Each October, schools, families, and communities in the U.S. and around the world observe Walk to School Day (and also Walk to School Month). With special events, banners, snacks, and press conferences, supporters of Walk to School Day aim to spread the message that walking to school benefits kids and their communities too.
Plan an Informal Walk to School Day Event
Your Walk to School Day plan can be as simple as calling up a neighbor and saying "Let's all walk to school together." (Bicycles, roller skates, and scooters work too.) Or, get your child's whole school involved:
- Discuss your plans with the principal and get her approval.
- Register your event at the Walk to School Day site so that you'll be counted among the participants (local media might even find you this way and cover your event!).
- Get the word out: Post flyers, place an item in the school newsletter, send out an email to school families. Ask the principal to make a reminder announcement the day before.
- Make posters or banners to welcome participants to school on Walk to School Day. Consider offering healthy snacks, drinks, stickers, or certificates of participation; these are all nice, but not must-haves.
- Enjoy your walk!
Plan a Higher-Profile Walk to School Day Event
Want to spread the word farther and wider? Go bigger with your event. Consider:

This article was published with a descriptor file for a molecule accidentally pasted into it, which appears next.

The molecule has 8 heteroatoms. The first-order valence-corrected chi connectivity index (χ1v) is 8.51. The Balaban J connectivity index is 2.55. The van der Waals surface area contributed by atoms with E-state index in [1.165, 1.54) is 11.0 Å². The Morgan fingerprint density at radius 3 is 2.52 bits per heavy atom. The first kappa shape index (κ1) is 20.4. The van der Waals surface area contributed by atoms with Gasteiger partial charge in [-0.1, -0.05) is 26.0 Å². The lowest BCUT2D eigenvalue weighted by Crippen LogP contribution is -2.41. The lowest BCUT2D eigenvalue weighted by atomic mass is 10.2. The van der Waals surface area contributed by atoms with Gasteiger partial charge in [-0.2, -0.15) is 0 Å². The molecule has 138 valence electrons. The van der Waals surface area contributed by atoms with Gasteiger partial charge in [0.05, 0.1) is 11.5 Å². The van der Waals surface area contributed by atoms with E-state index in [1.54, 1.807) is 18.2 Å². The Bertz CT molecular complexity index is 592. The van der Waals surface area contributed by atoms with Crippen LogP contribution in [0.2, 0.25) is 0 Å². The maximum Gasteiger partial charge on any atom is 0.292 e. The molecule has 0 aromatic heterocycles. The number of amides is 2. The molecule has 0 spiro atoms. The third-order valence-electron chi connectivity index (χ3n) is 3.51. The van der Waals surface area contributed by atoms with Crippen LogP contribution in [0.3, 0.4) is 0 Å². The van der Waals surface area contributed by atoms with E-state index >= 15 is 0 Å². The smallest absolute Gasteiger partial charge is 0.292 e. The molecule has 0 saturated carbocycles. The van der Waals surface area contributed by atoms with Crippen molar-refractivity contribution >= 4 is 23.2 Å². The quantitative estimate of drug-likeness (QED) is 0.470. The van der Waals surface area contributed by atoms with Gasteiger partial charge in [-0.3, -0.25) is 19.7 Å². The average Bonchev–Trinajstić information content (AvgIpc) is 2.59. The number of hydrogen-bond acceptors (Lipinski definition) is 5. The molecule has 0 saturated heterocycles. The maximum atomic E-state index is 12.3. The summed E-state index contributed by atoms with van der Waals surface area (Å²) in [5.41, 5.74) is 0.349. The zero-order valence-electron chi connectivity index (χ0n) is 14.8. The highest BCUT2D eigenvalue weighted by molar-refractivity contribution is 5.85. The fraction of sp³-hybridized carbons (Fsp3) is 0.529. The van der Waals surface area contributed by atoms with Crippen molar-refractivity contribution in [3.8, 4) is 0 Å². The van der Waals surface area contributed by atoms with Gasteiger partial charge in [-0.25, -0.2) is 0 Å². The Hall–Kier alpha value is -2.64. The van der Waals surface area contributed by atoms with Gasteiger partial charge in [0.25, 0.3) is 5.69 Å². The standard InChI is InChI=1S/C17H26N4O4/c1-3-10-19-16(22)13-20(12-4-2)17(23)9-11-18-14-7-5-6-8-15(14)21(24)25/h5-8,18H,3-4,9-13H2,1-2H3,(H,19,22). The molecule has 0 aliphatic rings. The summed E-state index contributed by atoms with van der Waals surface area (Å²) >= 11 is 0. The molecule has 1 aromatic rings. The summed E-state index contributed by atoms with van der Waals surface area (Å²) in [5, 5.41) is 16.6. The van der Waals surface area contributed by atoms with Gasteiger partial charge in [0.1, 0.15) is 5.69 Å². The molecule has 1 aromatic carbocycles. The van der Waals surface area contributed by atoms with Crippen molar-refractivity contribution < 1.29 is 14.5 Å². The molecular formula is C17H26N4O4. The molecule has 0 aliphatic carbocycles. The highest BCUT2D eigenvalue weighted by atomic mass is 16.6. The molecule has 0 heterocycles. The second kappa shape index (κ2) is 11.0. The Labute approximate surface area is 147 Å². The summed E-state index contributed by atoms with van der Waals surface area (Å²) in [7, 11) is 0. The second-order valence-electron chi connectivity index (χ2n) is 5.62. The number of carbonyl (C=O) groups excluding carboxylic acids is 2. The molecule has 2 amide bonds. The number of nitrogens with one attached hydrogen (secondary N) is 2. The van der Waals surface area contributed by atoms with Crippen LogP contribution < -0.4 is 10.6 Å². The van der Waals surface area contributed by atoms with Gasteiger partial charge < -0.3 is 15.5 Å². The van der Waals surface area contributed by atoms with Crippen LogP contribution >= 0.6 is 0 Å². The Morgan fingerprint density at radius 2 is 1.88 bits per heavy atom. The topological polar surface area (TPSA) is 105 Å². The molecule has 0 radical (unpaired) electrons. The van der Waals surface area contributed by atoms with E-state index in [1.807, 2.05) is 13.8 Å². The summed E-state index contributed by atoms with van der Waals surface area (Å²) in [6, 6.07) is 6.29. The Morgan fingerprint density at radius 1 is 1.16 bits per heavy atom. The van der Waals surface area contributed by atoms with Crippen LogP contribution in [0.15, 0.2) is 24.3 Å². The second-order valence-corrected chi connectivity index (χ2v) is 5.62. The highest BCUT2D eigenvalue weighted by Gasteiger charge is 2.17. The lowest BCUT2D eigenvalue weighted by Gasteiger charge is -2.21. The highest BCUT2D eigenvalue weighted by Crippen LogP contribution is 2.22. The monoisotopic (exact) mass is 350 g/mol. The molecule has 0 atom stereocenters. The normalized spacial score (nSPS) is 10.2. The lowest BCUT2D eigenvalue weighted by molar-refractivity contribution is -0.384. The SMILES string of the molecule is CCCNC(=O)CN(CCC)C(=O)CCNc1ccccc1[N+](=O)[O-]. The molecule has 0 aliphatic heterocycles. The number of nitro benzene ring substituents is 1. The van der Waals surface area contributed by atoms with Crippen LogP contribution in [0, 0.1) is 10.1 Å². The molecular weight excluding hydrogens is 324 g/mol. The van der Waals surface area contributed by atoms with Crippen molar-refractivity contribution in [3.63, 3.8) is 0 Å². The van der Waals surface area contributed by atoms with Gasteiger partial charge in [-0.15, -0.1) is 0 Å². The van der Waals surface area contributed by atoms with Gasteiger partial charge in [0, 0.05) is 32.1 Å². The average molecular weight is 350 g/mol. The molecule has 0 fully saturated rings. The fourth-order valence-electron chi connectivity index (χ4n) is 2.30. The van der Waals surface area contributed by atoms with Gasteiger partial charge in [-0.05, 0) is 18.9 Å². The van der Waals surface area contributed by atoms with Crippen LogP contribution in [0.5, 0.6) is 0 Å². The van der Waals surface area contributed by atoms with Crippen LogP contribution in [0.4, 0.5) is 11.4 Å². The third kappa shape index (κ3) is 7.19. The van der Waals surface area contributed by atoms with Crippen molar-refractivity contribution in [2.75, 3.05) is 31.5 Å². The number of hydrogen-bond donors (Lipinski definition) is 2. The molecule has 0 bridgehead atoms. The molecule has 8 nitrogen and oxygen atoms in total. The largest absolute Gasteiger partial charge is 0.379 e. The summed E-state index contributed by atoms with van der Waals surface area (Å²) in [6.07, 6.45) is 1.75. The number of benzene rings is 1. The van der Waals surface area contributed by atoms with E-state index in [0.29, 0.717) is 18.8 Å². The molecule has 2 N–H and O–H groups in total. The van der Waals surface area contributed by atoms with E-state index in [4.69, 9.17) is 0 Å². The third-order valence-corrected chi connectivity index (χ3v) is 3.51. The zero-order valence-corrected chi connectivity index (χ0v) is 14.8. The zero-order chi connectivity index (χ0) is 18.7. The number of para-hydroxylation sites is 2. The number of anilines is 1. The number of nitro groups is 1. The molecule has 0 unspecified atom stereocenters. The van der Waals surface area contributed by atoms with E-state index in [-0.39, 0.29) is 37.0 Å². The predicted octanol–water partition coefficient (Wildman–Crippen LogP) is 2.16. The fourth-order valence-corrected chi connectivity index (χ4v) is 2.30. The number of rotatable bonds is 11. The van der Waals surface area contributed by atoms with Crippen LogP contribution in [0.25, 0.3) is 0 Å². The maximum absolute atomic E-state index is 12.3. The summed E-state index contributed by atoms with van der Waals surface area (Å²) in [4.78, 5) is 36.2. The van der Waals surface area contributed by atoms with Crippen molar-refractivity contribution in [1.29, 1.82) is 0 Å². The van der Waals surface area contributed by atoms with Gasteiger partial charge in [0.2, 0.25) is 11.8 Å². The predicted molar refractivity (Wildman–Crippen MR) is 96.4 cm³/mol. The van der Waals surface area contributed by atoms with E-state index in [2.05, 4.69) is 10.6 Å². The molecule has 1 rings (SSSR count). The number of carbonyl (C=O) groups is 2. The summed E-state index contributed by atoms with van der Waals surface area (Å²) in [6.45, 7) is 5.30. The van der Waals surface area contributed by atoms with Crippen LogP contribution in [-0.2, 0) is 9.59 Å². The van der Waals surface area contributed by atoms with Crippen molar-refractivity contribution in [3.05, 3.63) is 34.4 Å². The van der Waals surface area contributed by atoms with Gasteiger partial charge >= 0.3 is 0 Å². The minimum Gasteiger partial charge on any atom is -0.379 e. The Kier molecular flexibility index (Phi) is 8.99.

- Welcoming walkers with a healthy breakfast (ask local businesses for donations).
- Inviting a guest speaker: Your city's mayor? Your local sports team's mascot? A popular high school coach or a TV news anchor?
- Writing and distributing a press release (see Walk to School Day resources for templates and suggestions).
- Encouraging teachers to incorporate the event into their lesson plans. Kids could create posters or maps, calculate and analyze statistics, practice writing letters to the editor, and so on.
Why Walk to School Day?
Walking to school promotes health, fitness, and cleaner air. It also helps make communities safer for pedestrians. Many Walk to School Day events lead to engineering changes, such as new signs, sidewalks, paths, or crosswalks, or new school policies promoting walking. If you think your streets and sidewalks could use improvement, complete a walkability checklist and share the results with civic leaders.
If You Can't Walk to School
Although you'd be surprised at how far kids can walk if you put them to the test, there are some who simply live too far away from school to participate. In that case, plan a walk around the school event instead. Do it at recess, lunchtime, or after school, so kids and families still can reap the benefits of getting some activity, being outside, and being together. Or, pick a meet-up spot a short distance from school and have kids walk or bike together from there.
What if your city or neighborhood is simply unsafe for walking, due to crime or a lack of sidewalks, crosswalks, or crossing guards? Walk to School Day is the perfect occasion to draw attention to your plight via a press conference or other media event. Visit the National Center for Safe Routes to School for more help, plus the opportunity to apply for grants. Your community may also benefit from a walking school bus (like a carpool, on foot!).